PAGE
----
America is the land of plenty and it’s stressing some people out.
“We believe that whatever we choose is kind of a reflection of who we are,” says Thomas Saltsman, senior lab director of the Social Psychophysiology Laboratory at the University at Buffalo.
“Freedom and choice are so important to us and we think of our choices as really being able to communicate information about ourselves and we very much prioritize that in any kind of Western civilization.”
Americans tend to feel so defined by their choices that having an abundance of options can make the weight of each decision, no matter how insignificant, feel more burdensome.
“If I make a poor choice and I only have two or three options, it's very easy for me to blame the lack of options,” Saltsman says. “When we're given so many options and we still feel like we didn't pick something that's good, that kind of feels like it's a direct reflection of us.”
People can essentially be divided into two categories when it comes to making choices, according to previous research. There are the “maximizers” who strive to pick the best possible option every time, no matter how minor or important the decision. The “satisficers” are much more likely to make snap decisions because they’re just trying to find something that's good enough.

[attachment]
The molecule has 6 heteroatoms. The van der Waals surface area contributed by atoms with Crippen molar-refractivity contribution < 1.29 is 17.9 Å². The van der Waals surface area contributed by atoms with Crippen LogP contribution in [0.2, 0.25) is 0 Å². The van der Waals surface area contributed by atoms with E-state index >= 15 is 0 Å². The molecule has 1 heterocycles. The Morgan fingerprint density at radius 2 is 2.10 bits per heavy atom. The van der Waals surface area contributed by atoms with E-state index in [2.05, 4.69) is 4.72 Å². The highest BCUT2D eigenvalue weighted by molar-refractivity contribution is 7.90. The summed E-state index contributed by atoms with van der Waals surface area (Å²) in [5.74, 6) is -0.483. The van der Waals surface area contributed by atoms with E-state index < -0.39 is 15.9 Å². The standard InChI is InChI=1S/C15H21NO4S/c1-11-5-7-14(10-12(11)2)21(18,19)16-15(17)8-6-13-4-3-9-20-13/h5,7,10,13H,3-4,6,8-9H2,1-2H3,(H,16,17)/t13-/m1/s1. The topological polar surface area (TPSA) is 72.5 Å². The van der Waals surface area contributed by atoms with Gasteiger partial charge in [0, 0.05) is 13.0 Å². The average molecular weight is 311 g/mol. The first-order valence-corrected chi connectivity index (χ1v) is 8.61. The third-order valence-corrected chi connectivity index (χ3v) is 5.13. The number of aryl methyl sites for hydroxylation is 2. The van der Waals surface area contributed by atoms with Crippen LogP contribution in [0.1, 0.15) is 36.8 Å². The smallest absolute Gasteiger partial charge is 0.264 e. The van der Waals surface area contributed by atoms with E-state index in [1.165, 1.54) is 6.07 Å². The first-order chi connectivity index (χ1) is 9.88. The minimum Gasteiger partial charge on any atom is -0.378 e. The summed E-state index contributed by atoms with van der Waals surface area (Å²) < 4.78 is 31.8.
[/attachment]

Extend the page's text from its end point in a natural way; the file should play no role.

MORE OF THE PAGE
Maximizers tend to regret their decisions more in the long run, but that doesn’t mean the satisficers are less anxious about making choices. Saltsman’s research suggests satisficers’ stress responses show they have a more negative physical reaction — their body reacts as if it’s being threatened — when they have to make a decision.
“One possibility that we've been thinking about is that satisficers kind of give up on decisions because essentially they don't feel as though they have the ability to make the best decisions,” he says.
Choice overload can paralyze people into avoiding decision-making. Saltsman thinks the abundance of options might be the cause of day-to-day malaise in modern American society. So how to cope in a world full of choices — from what to watch on TV, to what cereal to eat, and which sneaker to buy?
“Somehow decreasing the weight of these of these choices,” says Saltsman, “and realizing that many of the decisions that we made when we feel this sort of decision paralysis, whether it's scanning through Netflix or whether it's trying to figure out what to order on a menu, these things are not going to define us. In most cases, they're not going to, you know, change our life dramatically.”